Setup VSAN without vCenter using PowerCLI

Recently @RuddyVCP (Blog | Twitter) and I worked on building a home lab to give away at the 2015 Indianapolis VMUG UserCon. The idea was we’d build a three node VSAN cluster using Intel NUC miniature PCs each with a 1TB 7200 RPM SATA disk and a 256GB M.2 SSD. Between Kyle and I we have plenty of content for a series of blog posts, as this was a much more challenging project than either of us initially assumed.

Today I want to write about the VSAN install, as it was part of a chicken vs. egg type discussion. Normally one would setup VSAN on a cluster from within vCenter. However, in our day-zero deployment we did not have a working vCenter yet, or a place to deploy the vCenter server. All of the local disks inside the NUCs needed to be claimed by the VSAN (three nodes with one SSD and one spinning disk are the bare minimum for VSAN), so we couldn’t use one of those disks as a temporary home for vCenter either. The catch was without vCenter we also couldn’t deploy VSAN… or could we? How can you setup VSAN without vCenter?

Our Technical Account Manager @eck79 (Blog | Twitter) pointed us at this gem of a document for just such an occasion. It covers using the shell to do just that — setup VSAN without vCenter for day-zero deployments:

This document is great… it covers the basics of VSAN and includes bootstrapping instructions using esxcli over SSH. I wanted to do a bit of testing to see if I could make this work from within PowerCLI. Here is some sample code that I tested on a handful of NUCs to do just that — enable VSAN without vCenter using PowerCLI.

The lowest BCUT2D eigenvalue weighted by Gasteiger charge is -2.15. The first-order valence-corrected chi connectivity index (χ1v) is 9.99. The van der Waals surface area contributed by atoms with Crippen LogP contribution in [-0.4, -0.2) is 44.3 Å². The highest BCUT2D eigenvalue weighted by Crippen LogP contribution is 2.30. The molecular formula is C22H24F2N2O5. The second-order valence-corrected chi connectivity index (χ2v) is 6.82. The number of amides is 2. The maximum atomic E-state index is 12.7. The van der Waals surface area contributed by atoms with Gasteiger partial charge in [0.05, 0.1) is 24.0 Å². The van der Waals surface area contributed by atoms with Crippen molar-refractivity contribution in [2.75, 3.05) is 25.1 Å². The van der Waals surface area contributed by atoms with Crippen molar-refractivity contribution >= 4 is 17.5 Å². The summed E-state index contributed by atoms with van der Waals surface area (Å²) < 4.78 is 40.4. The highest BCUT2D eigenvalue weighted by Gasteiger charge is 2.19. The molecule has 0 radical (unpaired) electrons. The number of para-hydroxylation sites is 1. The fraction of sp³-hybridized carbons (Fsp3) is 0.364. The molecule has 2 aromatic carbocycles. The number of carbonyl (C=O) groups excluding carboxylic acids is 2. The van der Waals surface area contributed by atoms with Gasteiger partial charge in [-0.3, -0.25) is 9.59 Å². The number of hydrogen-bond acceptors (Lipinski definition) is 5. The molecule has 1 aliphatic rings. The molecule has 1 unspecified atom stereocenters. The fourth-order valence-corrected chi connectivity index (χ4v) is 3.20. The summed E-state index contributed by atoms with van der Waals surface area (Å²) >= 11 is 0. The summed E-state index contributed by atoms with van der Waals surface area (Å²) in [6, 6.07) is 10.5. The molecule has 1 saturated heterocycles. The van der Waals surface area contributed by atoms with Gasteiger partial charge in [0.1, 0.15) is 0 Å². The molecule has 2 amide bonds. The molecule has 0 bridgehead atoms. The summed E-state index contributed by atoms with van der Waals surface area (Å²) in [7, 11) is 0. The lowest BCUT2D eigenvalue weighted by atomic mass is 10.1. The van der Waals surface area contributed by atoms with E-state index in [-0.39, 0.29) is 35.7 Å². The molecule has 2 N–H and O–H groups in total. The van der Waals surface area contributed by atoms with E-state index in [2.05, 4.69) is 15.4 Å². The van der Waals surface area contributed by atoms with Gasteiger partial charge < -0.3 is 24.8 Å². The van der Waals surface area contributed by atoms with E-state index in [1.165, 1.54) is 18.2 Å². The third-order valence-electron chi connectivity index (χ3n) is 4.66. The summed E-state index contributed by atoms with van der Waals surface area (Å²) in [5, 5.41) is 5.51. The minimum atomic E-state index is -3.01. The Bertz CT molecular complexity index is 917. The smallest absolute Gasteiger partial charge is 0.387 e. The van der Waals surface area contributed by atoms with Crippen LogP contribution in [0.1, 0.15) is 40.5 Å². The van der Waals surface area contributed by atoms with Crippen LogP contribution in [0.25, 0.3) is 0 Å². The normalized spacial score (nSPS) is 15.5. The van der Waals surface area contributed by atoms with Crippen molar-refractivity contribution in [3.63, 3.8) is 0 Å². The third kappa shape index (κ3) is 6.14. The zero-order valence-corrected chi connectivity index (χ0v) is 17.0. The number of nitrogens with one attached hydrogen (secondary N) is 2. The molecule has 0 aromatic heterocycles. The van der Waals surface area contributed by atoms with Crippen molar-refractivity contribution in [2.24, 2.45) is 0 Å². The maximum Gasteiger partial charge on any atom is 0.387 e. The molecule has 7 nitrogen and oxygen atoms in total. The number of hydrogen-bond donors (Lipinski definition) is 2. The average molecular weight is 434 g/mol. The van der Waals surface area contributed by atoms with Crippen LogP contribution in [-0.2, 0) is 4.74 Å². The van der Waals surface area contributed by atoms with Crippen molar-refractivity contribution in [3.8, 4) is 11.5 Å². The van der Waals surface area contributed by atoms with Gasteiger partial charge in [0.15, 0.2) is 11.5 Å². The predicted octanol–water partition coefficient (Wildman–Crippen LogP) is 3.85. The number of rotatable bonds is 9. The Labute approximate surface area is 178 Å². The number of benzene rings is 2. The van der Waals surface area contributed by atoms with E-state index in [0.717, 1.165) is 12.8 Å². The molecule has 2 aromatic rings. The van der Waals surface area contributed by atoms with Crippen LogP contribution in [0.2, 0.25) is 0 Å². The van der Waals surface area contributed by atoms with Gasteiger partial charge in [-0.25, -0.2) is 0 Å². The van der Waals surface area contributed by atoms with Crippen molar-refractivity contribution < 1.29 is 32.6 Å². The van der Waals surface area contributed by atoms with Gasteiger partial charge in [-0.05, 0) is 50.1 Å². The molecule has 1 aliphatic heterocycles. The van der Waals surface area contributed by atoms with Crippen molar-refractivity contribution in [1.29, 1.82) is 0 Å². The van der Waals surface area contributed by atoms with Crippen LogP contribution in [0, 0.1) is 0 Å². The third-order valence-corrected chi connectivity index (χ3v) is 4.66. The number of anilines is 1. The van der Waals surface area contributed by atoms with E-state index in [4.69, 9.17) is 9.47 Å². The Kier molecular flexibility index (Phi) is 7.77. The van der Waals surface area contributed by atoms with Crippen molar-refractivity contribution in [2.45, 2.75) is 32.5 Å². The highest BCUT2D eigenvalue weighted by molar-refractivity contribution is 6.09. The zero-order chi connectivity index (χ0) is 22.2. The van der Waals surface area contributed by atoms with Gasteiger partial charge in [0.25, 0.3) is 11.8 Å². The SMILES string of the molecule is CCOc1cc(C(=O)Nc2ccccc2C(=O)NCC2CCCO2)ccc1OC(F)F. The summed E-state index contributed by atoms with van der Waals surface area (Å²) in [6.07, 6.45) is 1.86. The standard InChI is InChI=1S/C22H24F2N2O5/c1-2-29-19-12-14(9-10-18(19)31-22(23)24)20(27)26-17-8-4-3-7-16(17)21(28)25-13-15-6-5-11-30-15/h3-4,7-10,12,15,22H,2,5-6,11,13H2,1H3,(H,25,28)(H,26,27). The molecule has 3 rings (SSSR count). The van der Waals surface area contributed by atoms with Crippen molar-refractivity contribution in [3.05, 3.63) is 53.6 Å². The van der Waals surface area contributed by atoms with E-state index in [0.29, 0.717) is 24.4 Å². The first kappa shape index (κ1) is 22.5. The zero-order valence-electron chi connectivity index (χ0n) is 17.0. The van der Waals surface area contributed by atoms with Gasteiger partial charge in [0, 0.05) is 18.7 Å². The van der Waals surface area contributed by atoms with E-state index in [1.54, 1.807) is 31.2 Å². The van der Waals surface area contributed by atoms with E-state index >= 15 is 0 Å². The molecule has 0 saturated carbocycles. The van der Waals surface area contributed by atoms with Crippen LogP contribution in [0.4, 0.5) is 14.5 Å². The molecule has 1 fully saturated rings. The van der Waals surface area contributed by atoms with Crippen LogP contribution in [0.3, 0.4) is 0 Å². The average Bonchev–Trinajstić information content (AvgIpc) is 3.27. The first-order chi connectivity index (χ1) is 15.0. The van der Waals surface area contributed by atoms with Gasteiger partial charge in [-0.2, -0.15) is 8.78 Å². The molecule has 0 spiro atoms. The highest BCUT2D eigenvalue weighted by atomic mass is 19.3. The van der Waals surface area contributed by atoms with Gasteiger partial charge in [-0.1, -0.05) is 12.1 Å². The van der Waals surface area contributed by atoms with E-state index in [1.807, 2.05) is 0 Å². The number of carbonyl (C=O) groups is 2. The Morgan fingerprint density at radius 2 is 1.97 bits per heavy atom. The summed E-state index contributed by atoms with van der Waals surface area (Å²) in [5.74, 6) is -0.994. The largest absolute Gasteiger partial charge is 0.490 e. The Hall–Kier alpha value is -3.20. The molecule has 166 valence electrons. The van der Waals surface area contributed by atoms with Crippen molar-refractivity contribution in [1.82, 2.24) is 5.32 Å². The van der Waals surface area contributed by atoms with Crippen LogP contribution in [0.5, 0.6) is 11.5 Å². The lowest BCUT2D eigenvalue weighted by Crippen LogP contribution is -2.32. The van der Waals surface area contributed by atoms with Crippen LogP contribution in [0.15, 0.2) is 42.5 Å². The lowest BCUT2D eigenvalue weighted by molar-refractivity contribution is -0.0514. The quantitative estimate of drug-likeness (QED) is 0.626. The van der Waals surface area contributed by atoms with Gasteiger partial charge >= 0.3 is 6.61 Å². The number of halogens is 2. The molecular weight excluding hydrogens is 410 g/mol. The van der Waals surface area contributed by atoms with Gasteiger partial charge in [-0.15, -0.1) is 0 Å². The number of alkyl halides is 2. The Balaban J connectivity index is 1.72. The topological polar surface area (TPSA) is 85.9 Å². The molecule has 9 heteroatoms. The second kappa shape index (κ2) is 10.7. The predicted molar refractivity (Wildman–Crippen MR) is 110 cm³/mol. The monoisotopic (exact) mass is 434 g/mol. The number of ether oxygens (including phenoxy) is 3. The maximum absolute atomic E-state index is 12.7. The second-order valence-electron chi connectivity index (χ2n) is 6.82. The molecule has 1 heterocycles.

Set-PowerCLIConfiguration -DefaultVIServerMode:Multiple -InvalidCertificateAction:Ignore -Confirm:$false

Connect-VIServer,, -User root -Password My#1Passwo
Get-VMHostNetworkAdapter -Name vmk0 | Set-VMHostNetworkAdapter -VsanTrafficEnabled:$true -Confirm:$false

Get-VMHost | Sort Name | %{
$vmh = $_
$luns = Get-ScsiLun -VMHost $vmh -LunType disk | ?{$_.IsLocal -eq $true -AND $_.CapacityGB -gt 32} | select CanonicalName, @{N="SSD";E={$_.ExtensionData.Ssd}}, CapacityGB
$dataLun = ($luns | ?{$_.ssd -eq $false} ).CanonicalName
$ssdLun = ($luns | ?{$_.ssd -eq $true} ).CanonicalName

$thisEsxCli = $vmh | Get-EsxCli

# On the first pass we need to get a new UUID, future passes will reuse the existing value
if (!$newVsanUUID) {$newVsanUUID = $thisEsxCli.system.uuid.get()}


Lets break this code down a bit. In the first couple of lines we are connecting to all three of the NUCs (which are already running ESXi 6.0). We then enable VSAN traffic on the existing management network/vmk0 interface. We could easily have created a new portgroup/vmkernel interface, perhaps on its own VLAN, but to keep this simple I used the existing interface. When using unsupported hardware, best practices take the backseat.
We then loop through all the hosts (the three we have connected to earlier) and for each host we select the pair of local disks. The where-object statement that picks out devices larger than 32GB is just excluding the USB drive that contains the boot image. Once we have the disks, we use Get-EsxCli to claim them for VSAN. Finally we use the first host in the loop to generate a new UUID for the VSAN cluster (subsequent hosts will reuse this value) and we add the hosts to the VSAN cluster. Pretty snazzy. Here are some screenshots showing some of the various output.

Here is where we enabled the VSAN traffic on each host:
Enable VSAN traffic

Here you’ll see the code block that is selecting the disks, claiming them for VSAN (one true return per host) and then adding the host to the VSAN cluster (another true return for each host).
Host EsxCli loop code block with 6 true returns

Here you can see the status of the cluster is healthy.
esxi vsan cluster get at the very end

And finally, a screenshot showing the datastore is present — it appears three times, once per host.

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